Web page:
Just shy of a year ago when reports that Jenner had shaved down his Adam’s apple—first fueling rumors of a gender change—Perez Hilton referred to it as a “TRANSformation.”

Radar Online published a slideshow in October titled “Long Locks, Luscious Lips & Shaved Legs: Bruce Jenner’s Most TRANSformative Moments.” The lede to the story: “Bruce Jenner has been spotted looking pretty bizarre over the past year, but nothing beats his latest looks!”

And of course there was the transphobic InTouch cover, released three weeks before the more reputable TMZ and People reports, that was in shockingly poor taste: a photoshopped image of Jenner with make up and the baiting headline: “My Life As a Woman.”

The obtuseness and ignorance that much of the American public has towards gender identity and what it means to be trans has already and will likely continue to infiltrate media conversation about Jenner. It’s tempting to vilify Fox & Friends host Brian Kilmeade for offensively scoffing, “OK, I don’t know. I just don’t see him on a Wheaties box again in the future,” after the InTouch controversy bubbled. But, to be fair, I don’t think he’s the only person to think that way.

But then on Friday, Slate praised Us Weekly for running what it called a “surprisingly respectful” cover story about Jenner’s gender identity. It’s true. Where InTouch was crude and garish, Us Weekly was commendably sensitive and subtle. That’s reassuring. And the 180 change in tone in the way TMZ is covering Bruce Jenner from before this news broke to now is sharp enough to give a person whiplash. That’s also a good thing.

As Jenner’s transition becomes, as it sadly will, a media spectacle, we can only hope that such care will continue. But we doubt it will.

This whole thing has already become a bit of a gossip-rag circus. The tightrope of taste will only support so many members of the media walking on it for so long before it snaps. It’s a matter of time before everyone runs loose with the clowns, exploiting the public interest in the very personal journey with the media’s usual lack of regard for sensitivity.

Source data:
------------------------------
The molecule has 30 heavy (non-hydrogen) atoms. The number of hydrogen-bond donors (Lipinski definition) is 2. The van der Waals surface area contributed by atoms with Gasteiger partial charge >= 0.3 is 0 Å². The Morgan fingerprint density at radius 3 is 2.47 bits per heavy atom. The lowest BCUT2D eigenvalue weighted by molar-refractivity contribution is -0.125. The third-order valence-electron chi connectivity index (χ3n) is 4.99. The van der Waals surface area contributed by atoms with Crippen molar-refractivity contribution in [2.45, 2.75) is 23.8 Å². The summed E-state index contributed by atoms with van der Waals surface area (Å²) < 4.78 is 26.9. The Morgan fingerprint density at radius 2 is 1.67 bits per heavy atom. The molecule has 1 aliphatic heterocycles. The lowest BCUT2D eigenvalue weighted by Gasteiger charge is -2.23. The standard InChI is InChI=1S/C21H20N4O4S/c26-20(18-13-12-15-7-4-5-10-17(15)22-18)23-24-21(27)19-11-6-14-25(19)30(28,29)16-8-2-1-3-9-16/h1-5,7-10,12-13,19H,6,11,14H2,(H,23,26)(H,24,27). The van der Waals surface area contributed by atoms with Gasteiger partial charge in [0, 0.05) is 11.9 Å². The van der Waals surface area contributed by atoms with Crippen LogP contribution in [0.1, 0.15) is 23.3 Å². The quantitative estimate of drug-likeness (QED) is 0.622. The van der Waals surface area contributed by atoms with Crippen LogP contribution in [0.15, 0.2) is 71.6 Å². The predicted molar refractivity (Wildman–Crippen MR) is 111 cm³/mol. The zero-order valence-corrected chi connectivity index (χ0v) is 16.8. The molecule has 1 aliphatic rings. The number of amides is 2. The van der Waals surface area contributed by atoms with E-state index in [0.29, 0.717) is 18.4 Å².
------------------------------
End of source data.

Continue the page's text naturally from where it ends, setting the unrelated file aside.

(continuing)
We are going to report on, pick apart, analyze, and opine on every detail of the operation without due consideration for the intimacy of the experience and the psychological toll it takes on a person privately—even if the person we’re reporting on has willingly turned a camera on his own life for the past decade and will apparently continue to do so as he transitions. Writers who cover these things will feel obliged, as have I, to write about it. Reporters will deem it in the public’s interest to get as many details on the process as possible. Is Jenner’s transition in the public interest? Well, the public is certainly interested. Aren’t you?

I spent a brief time working as a red carpet reporter for a weekly celebrity gossip magazine. Whenever a breaking celebrity news story—of which this is a shining example—takes over the water cooler, the magazine’s reporters, like myself, were fanned out to get reaction from every single celebrity at an event at that time, regardless of whether they knew the relevant celebrity and especially regardless of whether it made any sense that they should have any sort of opinion on the matter.

“Excuse me, 2Chainz. Do you have any reaction to Bruce Jenner’s transition?” “Lisa Vanderpump! Hi! Any fashion advice for Bruce Jenner as he transitions into a woman?” “Do you have a message for the Kardashian family, Arianna Huffington?”

You laugh. But this will happen. And we owe it to Jenner to be better than that.